MLK/FBI (Dir. Sam Pollard, 2020)
Like many folks, I’d heard for most of my life that civil rights activist icon Martin Luther King Jr. was the target of intense surveillance by the FBI, but I was unaware of the full extent of the Bureau’s secret campaign. Sam Pollard’s new documentary, MLK/FBI, releasing today on the anniversary of King’s Birthday, explores in excellent depth how it all went down.
A few lines of capitalized text tell us at the beginning of the film that “By exposing the secrets of his private life, the FBI hoped to humiliate King, and weaken his authority as a leader.” The intro goes on to say that, “Now, thanks to newly declassified documents much of their intelligence in available to the public.”
The narrative kicks off with the historic March on Washington in 1963, the occasion of King’s rousing “I Have a Dream” speech, as it was the event that prompted the FBI, particularly FBI director J. Edgar Hoover, and the FBI’s head of domestic intelligence, William C. Sullivan, to determine that King was “the most dangerous negro in the future of our Nation,” and that they must “use every resource at our disposal to destroy him.”
The doc backtracks to 1956 to give us background on one of the first major fights of the movement which involved segregation, and how King met Stanley Levison, a Jewish lawyer from New York, who became an important advisor to the Reverend. As Levison had ties to the Communist Party, this alarmed the Feds, and they began wiretapping the man’s phones, and bugging his office and hotel rooms. This investigation led to doing the same to King, but instead of the Feds finding subversive info, they discover that their subject has been engaged in a series of infidelities with many various girlfriends.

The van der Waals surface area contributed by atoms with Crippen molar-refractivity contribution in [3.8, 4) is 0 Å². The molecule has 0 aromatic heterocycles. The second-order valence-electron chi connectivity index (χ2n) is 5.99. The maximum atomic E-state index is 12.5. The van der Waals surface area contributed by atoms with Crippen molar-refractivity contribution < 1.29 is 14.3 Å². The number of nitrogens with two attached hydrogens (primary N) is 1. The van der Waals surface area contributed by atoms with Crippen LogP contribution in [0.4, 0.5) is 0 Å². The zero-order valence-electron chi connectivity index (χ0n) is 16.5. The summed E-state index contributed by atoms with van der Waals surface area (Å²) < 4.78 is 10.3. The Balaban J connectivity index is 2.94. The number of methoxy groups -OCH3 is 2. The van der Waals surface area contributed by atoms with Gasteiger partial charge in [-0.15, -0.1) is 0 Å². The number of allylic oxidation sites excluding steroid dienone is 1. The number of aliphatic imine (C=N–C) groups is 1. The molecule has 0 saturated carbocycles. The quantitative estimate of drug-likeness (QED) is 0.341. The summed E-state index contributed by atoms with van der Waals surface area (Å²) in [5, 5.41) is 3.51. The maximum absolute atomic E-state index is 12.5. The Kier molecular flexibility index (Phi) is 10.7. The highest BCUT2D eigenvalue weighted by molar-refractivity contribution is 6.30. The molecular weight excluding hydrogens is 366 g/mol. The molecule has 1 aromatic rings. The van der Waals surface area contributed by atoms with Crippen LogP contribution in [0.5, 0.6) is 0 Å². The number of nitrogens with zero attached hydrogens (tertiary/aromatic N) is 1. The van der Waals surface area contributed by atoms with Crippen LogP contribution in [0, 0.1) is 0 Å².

MLK/FBI swiftly shuffles through such events as King’s meetings with JFK, RFK, and Hoover; the criticism King received for speaking out against the war in Vietnam, the infiltration of King’s and other black organizations by FBI informants, and, of course, the assassination of MLK, through scores of archival photos, lots of well chosen historical footage (some of which I wasn’t familiar with) smartly blended with clips from appropriate period films like THE FBI STORY, WALK A CROOKED MILE, and BIG JIM McCLAIN.
And there are insights aplenty from such interviewees as King associates Andrew Young, and Clarence Jones; David J. Carrow, whose book The FBI and Martin Luther King Jr.: From Solo to Memphis provides this film’s basis, and former FBI director James Comey, who remarks, “I think this entire episode represents the darkest part of the Bureau’s history.”
It’s an extremely engrossing history lesson, but one doesn’t have to be a history buff to appreciate Pollard’s examination of how one of America’s greatest moral leaders was scrutinized by a shady agency during an overwhelmingly tumultuous time. MLK/FBI is as essential as a historical documentary can and should be.